I'm trying to solve this ODE:

$$y''-2xy'+3y=x^3 $$

With the conditions:

$$\lim_{x\to\pm\infty}e^{-x^2/2}y(x)=\lim_{x\to \pm\infty}e^{-x^2/2}y'(x)=0$$

The homogeneous part is Hermite's equation for noninteger $n$.

I tried multiplying by the exponential and take the limit:

$$\lim_{x\to\pm\infty} \left( e^{-x^2/2}y'' - 2e^{-x^2/2}xy'= e^{-x^2/2}x^3\right)$$

But I think this leads nowhere. I was told that I should use the generating function: $g(x,t)=e^{-x^2+2tx}$, which I don't see how could it be helpful.

So, where's the trick?

I would appreciate just some hints.


Hint: Could a polynomial be a solution? Also, what do the extra conditions say about the homogenous part of the solution?

  • $\begingroup$ I'll try to think more about it, but the boundary conditions don't seem of much use in the homogeneous case, because the exponential always decays faster than $H_{3/2}$ and the confluent hypergeometric series. $\endgroup$ – jinawee May 16 '14 at 22:16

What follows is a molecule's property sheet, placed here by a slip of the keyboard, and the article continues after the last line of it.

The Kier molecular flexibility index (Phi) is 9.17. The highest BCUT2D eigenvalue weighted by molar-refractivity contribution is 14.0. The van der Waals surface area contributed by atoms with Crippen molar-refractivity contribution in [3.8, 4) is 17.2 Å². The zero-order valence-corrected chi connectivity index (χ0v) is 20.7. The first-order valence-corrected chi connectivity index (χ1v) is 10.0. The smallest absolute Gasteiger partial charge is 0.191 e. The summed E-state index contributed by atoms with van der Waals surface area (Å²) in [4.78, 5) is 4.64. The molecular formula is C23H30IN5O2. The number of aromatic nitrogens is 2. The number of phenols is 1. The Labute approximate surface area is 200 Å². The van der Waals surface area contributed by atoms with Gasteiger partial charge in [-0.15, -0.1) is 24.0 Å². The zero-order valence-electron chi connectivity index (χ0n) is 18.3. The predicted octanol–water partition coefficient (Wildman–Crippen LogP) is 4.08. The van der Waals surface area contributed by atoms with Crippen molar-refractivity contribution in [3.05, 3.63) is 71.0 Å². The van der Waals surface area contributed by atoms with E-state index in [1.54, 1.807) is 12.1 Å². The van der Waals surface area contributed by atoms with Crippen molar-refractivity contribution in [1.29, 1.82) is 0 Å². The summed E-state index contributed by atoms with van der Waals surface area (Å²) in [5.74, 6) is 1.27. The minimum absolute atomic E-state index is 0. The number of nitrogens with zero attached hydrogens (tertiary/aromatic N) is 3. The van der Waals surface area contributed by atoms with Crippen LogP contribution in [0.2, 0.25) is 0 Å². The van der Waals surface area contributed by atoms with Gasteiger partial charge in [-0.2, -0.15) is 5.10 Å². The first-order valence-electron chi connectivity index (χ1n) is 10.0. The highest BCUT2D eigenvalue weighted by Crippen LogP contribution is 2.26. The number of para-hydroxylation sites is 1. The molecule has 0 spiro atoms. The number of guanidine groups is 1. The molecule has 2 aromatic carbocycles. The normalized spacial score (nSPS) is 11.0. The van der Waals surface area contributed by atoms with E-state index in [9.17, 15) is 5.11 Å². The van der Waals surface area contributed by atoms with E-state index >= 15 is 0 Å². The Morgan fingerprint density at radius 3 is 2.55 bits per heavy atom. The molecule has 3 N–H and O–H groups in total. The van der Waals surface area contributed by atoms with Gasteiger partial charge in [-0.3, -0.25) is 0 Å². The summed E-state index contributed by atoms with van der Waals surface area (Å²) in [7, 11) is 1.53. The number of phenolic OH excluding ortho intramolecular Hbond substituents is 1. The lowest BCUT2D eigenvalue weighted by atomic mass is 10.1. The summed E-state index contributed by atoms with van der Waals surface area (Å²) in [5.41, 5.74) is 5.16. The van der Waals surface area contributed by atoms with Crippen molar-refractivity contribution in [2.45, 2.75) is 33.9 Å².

• $\begingroup$ In which case the solution wouldn't be unique. But anyway you can find a particular solution using the method of undetermined coefficients: plug in an arbitrary cubic and solve for the coefficients. $\endgroup$ – John M May 16 '14 at 22:26


Let $y=u+ax^3+bx^2+cx+d$ ,

Then $y'=u'+3ax^2+2bx+c$


$\therefore u''+6ax+2b-2x(u'+3ax^2+2bx+c)+3(u+ax^3+bx^2+cx+d)=x^3$



$\therefore$ By taking $a=-\dfrac{1}{3}$ , $b=0$ , $c=2$ and $d=0$ , we have $u''-2xu'+3u=0$

  • $\begingroup$ I want to know how the generating function is supposed to solve the equation. Do you have any idea? $\endgroup$ – abnry May 16 '14 at 22:48

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